1. The parenthetical comment provides historical information to the reader that is relevant to the story. Archaic words in the KJV provide knowledge of 17th century English, but provide no knowledge relevant to the story. The actual word used by the ancient Hebrews does not appear in the KJV here or elsewhere. I would suggest that if one consistently used this principle, one should enter in the translation every term with any technical element, and then explain it in a parenthetical comment. (The Complete Jewish Bible heads in this direction.)
  2. This type of comment is extremely rare in scripture. It doesn’t involve the relearning of an entire dialect so that people can have the privilege of using archaic language.
  3. While I’m sure using an 1828 dictionary is exciting to someone, I don’t plan on recommending purchase of such a dictionary to go with any Bible purchase. That is simply another barrier to hearing the word.
  4. In the New Testament we see Hebrew ideas primarily presented in Greek words. The very occasional transliterations (with translation) are for specific purposes.
  5. Finally, any argument in favor of forcing people to learn the language of the KJV applies with greater force to urging them to learn Greek and Hebrew.

The problem here is an ad hoc interpretation desperately grabbed and applied to the KJV. The foundation of such an argument is the assumption that the KJV must be right, therefore we must find the way to preserve it. But other than as a great artifact of English language and literature, I fail to see any reason to try to do that.

The Bible wasn’t written in English. It was written in Hebrew, Aramaic, and Greek. KJV-Only advocates seem to have trouble understanding that, but it remains a fact.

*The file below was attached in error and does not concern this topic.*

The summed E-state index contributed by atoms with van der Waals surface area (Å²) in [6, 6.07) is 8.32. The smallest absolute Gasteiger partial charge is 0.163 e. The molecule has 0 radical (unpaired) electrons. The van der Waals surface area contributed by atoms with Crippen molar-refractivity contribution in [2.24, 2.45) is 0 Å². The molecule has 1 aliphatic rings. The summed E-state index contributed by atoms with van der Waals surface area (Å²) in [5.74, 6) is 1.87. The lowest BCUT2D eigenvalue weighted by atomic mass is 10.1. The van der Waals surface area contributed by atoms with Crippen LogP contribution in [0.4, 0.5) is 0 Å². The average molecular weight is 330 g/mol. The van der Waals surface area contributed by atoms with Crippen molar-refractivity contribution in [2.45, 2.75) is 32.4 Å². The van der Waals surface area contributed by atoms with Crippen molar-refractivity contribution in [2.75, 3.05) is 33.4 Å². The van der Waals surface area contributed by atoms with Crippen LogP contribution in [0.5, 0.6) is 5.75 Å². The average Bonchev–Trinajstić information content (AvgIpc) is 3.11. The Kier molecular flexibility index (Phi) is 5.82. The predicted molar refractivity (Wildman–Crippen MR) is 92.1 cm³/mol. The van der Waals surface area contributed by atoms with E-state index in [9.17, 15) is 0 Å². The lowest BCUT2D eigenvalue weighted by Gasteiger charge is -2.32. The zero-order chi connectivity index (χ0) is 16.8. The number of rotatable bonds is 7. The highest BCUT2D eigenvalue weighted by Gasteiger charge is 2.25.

Some CJB Terminology in Romans

Some CJB Terminology in Romans

I did my lectionary reading today from the Complete Jewish Bible. Each day I read two sets of lectionary texts, one from the current week, and one from the week following. I try to choose a different version each day, and also read them at least once from the original languages.

This week’s epistles passage is Romans 5:12-19, and next week’s is Romans 4:1-5, 13-17. I’m going to stick to some terms in those to give a flavor of the use of terminology. I will work through these in the order in which they appear in Romans. Note also that I would not criticize all of these renderings. I’m just trying to provide a flavor for those who have never worked with this version. Some of these are not bad, in fact, though they will sound very unusual to the ears of one who is accustomed to one of the more standard English versions.

Romans 4:1 Avraham replaces the familiar Abraham. In the CJB all names are replaced with something close to their Hebrew equivalents, even when translating Greek.

Greek kata sarka (according to the flesh) translated “by his own efforts.”

Romans 4:2 Greek ergon (works) translated “legalistic observances.”
Romans 4:3 Greek graphe (scripture) translated “Tanak.”
Romans 4:13 Greek dia nomou (through the law) translated “through legalism”
Romans 4:14 Greek ek nomou (from the law) translated “by legalism”

Greek pistis (faith) translated “trust”

Romans 4:16 Greek to ek tou nomou monon (to one who holds to the law) translated “those who live within the framework of the Torah
Romans 5:13 Greek me ontos nomou (when there is no law) translated “when there is no Torah